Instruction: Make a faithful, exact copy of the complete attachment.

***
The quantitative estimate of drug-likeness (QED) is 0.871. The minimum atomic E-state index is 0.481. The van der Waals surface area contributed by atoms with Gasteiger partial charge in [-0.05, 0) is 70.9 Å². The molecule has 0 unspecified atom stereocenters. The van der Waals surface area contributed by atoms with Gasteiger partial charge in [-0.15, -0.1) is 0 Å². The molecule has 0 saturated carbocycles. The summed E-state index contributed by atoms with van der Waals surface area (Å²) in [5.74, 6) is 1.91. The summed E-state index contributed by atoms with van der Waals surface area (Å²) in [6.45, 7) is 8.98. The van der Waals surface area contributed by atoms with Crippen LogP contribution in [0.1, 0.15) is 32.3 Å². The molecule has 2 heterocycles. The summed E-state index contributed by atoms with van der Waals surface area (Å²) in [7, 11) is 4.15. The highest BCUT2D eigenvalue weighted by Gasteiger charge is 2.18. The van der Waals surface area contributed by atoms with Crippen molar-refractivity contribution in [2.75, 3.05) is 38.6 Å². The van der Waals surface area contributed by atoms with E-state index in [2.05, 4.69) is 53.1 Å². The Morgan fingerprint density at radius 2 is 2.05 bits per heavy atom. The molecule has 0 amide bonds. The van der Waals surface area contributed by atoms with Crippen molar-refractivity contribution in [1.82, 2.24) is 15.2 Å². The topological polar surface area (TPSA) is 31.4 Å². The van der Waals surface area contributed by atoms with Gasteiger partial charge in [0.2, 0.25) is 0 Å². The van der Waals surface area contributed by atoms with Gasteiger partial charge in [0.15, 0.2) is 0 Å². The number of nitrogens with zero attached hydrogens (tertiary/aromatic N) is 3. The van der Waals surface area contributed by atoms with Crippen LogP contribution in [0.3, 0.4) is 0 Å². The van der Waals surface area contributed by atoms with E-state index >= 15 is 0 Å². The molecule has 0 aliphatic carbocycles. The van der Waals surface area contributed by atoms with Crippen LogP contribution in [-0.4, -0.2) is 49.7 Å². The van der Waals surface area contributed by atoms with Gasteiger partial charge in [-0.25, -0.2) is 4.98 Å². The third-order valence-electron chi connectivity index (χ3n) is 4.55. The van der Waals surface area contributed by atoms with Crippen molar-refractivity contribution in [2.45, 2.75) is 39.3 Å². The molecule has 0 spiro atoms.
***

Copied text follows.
The quantitative estimate of drug-likeness (QED) is 0.871. The minimum atomic E-state index is 0.481. The van der Waals surface area contributed by atoms with Gasteiger partial charge in [-0.05, 0) is 70.9 Å². The molecule has 0 unspecified atom stereocenters. The van der Waals surface area contributed by atoms with Gasteiger partial charge in [-0.15, -0.1) is 0 Å². The molecule has 0 saturated carbocycles. The summed E-state index contributed by atoms with van der Waals surface area (Å²) in [5.74, 6) is 1.91. The summed E-state index contributed by atoms with van der Waals surface area (Å²) in [6.45, 7) is 8.98. The van der Waals surface area contributed by atoms with Crippen LogP contribution in [0.1, 0.15) is 32.3 Å². The molecule has 2 heterocycles. The summed E-state index contributed by atoms with van der Waals surface area (Å²) in [7, 11) is 4.15. The highest BCUT2D eigenvalue weighted by Gasteiger charge is 2.18. The van der Waals surface area contributed by atoms with Crippen molar-refractivity contribution in [2.75, 3.05) is 38.6 Å². The van der Waals surface area contributed by atoms with E-state index in [2.05, 4.69) is 53.1 Å². The Morgan fingerprint density at radius 2 is 2.05 bits per heavy atom. The molecule has 0 amide bonds. The van der Waals surface area contributed by atoms with Crippen molar-refractivity contribution in [1.82, 2.24) is 15.2 Å². The topological polar surface area (TPSA) is 31.4 Å². The van der Waals surface area contributed by atoms with Gasteiger partial charge in [0.2, 0.25) is 0 Å². The van der Waals surface area contributed by atoms with Gasteiger partial charge in [0.15, 0.2) is 0 Å². The number of nitrogens with zero attached hydrogens (tertiary/aromatic N) is 3. The van der Waals surface area contributed by atoms with Crippen LogP contribution in [0.3, 0.4) is 0 Å². The van der Waals surface area contributed by atoms with E-state index >= 15 is 0 Å². The molecule has 0 aliphatic carbocycles. The van der Waals surface area contributed by atoms with Crippen LogP contribution in [-0.4, -0.2) is 49.7 Å². The van der Waals surface area contributed by atoms with Gasteiger partial charge in [-0.25, -0.2) is 4.98 Å². The third-order valence-electron chi connectivity index (χ3n) is 4.55. The van der Waals surface area contributed by atoms with Crippen molar-refractivity contribution in [2.45, 2.75) is 39.3 Å². The molecule has 0 spiro atoms.